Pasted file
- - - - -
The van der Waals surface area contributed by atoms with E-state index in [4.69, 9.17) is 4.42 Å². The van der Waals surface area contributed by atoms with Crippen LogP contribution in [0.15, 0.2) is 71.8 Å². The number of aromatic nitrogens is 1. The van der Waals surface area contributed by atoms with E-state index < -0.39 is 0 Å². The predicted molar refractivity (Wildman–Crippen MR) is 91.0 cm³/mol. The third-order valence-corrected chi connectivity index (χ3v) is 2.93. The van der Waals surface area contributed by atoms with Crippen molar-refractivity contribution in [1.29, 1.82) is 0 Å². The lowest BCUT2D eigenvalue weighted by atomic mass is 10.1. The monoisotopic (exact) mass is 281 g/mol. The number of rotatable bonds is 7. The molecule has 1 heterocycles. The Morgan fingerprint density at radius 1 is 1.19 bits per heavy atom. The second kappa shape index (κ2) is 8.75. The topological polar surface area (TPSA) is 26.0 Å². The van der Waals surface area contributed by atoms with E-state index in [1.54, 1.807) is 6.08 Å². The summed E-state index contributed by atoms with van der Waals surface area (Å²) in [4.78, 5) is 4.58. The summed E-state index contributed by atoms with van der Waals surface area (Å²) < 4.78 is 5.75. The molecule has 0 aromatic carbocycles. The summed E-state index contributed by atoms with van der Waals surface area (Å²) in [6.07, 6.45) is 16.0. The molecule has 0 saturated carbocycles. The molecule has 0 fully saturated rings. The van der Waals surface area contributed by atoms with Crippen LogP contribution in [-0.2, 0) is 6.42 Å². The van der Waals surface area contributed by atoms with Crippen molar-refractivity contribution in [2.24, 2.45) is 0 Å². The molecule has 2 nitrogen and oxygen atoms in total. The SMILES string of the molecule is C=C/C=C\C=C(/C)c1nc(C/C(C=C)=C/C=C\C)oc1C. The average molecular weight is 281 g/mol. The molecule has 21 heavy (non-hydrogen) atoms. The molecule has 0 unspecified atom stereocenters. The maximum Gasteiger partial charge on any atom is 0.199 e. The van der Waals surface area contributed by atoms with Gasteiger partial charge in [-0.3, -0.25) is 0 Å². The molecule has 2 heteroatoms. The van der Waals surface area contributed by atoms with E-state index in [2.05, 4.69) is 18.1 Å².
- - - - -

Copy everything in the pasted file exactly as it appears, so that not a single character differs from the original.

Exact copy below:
The van der Waals surface area contributed by atoms with E-state index in [4.69, 9.17) is 4.42 Å². The van der Waals surface area contributed by atoms with Crippen LogP contribution in [0.15, 0.2) is 71.8 Å². The number of aromatic nitrogens is 1. The van der Waals surface area contributed by atoms with E-state index < -0.39 is 0 Å². The predicted molar refractivity (Wildman–Crippen MR) is 91.0 cm³/mol. The third-order valence-corrected chi connectivity index (χ3v) is 2.93. The van der Waals surface area contributed by atoms with Crippen molar-refractivity contribution in [1.29, 1.82) is 0 Å². The lowest BCUT2D eigenvalue weighted by atomic mass is 10.1. The monoisotopic (exact) mass is 281 g/mol. The number of rotatable bonds is 7. The molecule has 1 heterocycles. The Morgan fingerprint density at radius 1 is 1.19 bits per heavy atom. The second kappa shape index (κ2) is 8.75. The topological polar surface area (TPSA) is 26.0 Å². The van der Waals surface area contributed by atoms with E-state index in [1.54, 1.807) is 6.08 Å². The summed E-state index contributed by atoms with van der Waals surface area (Å²) in [4.78, 5) is 4.58. The summed E-state index contributed by atoms with van der Waals surface area (Å²) < 4.78 is 5.75. The molecule has 0 aromatic carbocycles. The summed E-state index contributed by atoms with van der Waals surface area (Å²) in [6.07, 6.45) is 16.0. The molecule has 0 saturated carbocycles. The molecule has 0 fully saturated rings. The van der Waals surface area contributed by atoms with Crippen LogP contribution in [-0.2, 0) is 6.42 Å². The van der Waals surface area contributed by atoms with Crippen molar-refractivity contribution in [2.24, 2.45) is 0 Å². The molecule has 2 nitrogen and oxygen atoms in total. The SMILES string of the molecule is C=C/C=C\C=C(/C)c1nc(C/C(C=C)=C/C=C\C)oc1C. The average molecular weight is 281 g/mol. The molecule has 21 heavy (non-hydrogen) atoms. The molecule has 0 unspecified atom stereocenters. The maximum Gasteiger partial charge on any atom is 0.199 e. The van der Waals surface area contributed by atoms with Gasteiger partial charge in [-0.3, -0.25) is 0 Å². The molecule has 2 heteroatoms. The van der Waals surface area contributed by atoms with E-state index in [2.05, 4.69) is 18.1 Å².